I loved this little book with its embossed awning on the cover. I’m hoping it sells well enough in the kinds of shops its celebrates so that maybe we get a sequel or two. If like myself you love to relax reading new books I recommend choosing a massage chair that way you can relax while reading even more, and if you want to go old school I suggest to get a swedish massage, which are the best.
October 1st, 2016
Our book today is Sorry, Lady – This Beach is Private!, a 1963 collection of the cartoons and illustrations of James Stevenson, he of New Yorker fame. This volume collects dozens of Stevenson’s now-iconic little gems from his long heyday with the magazine throughout the 1950s and ’60s.
They’re every bit as much of a treat now as they were half a century ago, which is a tribute not only to Stevenson’s sly, often counter-intuitive visual style but also to his way with a zinger. The second is no surprise, given the fact that words were always his abiding passion. In addition to being an artist, Stevenson was also a caption-writer for other artists – the full reach of his deadpan wit in the New Yorker of the time would be difficult to calculate. And he was a prolific writer, producing a string of good novels and one very good one written right around the same time as most of the cartoons collected here were being drawn.
It’s easy to spot that storyteller flair in these pictures. True, many of them are just the kind of throwaway lighthearted visual gag at which the New Yorker has always excelled, but with Stevenson you quite often get much more than that. His cartoons can sneak up on you, with the visual component seeming settled and ordinary while the verbal component subverts; he revels in finding the absurd lurking just below the surface of the ordinary. In a full-page cartoon, two women have perhaps spent too much money on a gaudy antique. “Suddenly I’m scared to go home,” the caption reads, but the genius of the moment derives from how small the women seem compared to the naked, grasping trees looming above them.
All the New Yorker staples are here: tyrannical businessmen, hapless husbands, fatuous partygoers, egomaniacal children. And Stevenson could no more resist the occasional foray into topicality than could any other New Yorker artist (one cartoon shows a group of women peering through the high fence of the White House, explaining, “We’ll settle for him or her or Caroline or the baby!”). But the best bits of this collection are timeless cartoons, or rather cartoons like the one on the book’s cover, where the timeless clashes with the crude present.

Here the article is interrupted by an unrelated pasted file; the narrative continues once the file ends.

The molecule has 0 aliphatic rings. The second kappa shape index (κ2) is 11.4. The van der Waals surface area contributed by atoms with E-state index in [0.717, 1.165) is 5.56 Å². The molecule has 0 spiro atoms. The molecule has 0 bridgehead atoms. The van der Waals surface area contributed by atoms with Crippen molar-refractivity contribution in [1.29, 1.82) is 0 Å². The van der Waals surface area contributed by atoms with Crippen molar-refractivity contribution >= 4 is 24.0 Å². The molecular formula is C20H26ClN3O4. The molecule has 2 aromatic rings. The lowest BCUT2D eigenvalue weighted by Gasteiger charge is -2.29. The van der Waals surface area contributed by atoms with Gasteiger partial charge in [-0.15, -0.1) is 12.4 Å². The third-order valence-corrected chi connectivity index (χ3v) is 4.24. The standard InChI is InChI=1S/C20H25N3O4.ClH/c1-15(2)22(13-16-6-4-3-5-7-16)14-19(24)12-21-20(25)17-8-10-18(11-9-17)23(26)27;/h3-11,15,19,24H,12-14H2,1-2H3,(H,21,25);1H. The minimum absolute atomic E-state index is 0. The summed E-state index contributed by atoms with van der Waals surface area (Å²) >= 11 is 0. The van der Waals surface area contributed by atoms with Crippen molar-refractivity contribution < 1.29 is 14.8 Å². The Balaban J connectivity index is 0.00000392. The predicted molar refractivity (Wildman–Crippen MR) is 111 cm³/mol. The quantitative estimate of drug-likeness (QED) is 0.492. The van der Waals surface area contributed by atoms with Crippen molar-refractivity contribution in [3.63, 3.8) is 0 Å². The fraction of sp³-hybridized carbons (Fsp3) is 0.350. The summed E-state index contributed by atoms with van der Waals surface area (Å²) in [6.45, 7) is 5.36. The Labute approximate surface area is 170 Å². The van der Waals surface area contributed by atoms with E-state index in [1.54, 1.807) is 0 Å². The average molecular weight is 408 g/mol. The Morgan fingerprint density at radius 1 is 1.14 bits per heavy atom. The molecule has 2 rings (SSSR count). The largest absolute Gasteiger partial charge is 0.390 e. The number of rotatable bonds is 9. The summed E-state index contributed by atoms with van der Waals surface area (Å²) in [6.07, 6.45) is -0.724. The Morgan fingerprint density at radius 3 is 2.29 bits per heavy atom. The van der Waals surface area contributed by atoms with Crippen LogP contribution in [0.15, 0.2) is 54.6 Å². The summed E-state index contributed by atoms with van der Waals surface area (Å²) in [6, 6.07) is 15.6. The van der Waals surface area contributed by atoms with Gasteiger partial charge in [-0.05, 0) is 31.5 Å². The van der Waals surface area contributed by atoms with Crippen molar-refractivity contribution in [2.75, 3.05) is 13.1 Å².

And most of all, Stevenson is the illustrator of the great days of the American summer vacation, in the era when middle class families rented houses for the whole summer, loaded the car, and joined the natives at some carefully-chosen beachfront location. The boating, the swimming, the antiquing, the shelling and fishing … all of it crops up repeatedly in this book, sometimes looking very tempting to the 21st century sensibility conditioned to more stress and less relaxation than the generation Stevenson chronicles here.
The seasonal vacation is the setting for what’s widely considered his most classic creation, the cartoon sequence called “Weekend Guests,” where Stevenson’s novelistic flair is on full display in a flow of scenes depicting some of the trials that arise when summer guests are out of sync with hosts and vice versa. We get both sides of the great divide: the host and hostess looking up the stairs and saying “If they aren’t down by noon, I’m going to go up and pound on the door,” but also the guests, up in their room, trying to be quiet: “Sh-h-h! If they know we’re awake, we’ll have to go and do something.”
Stevenson wrote many books for children as well as the ones he wrote for adults; he mastered through long practice that art of the gentle barb. And decades of great work followed the period enshrined in Sorry, Lady – This Beach is Private! – so far as I know, uncollected. It’s a great deal to look forward to, if any enterprising soul ever manages to create The Complete James Stevenson.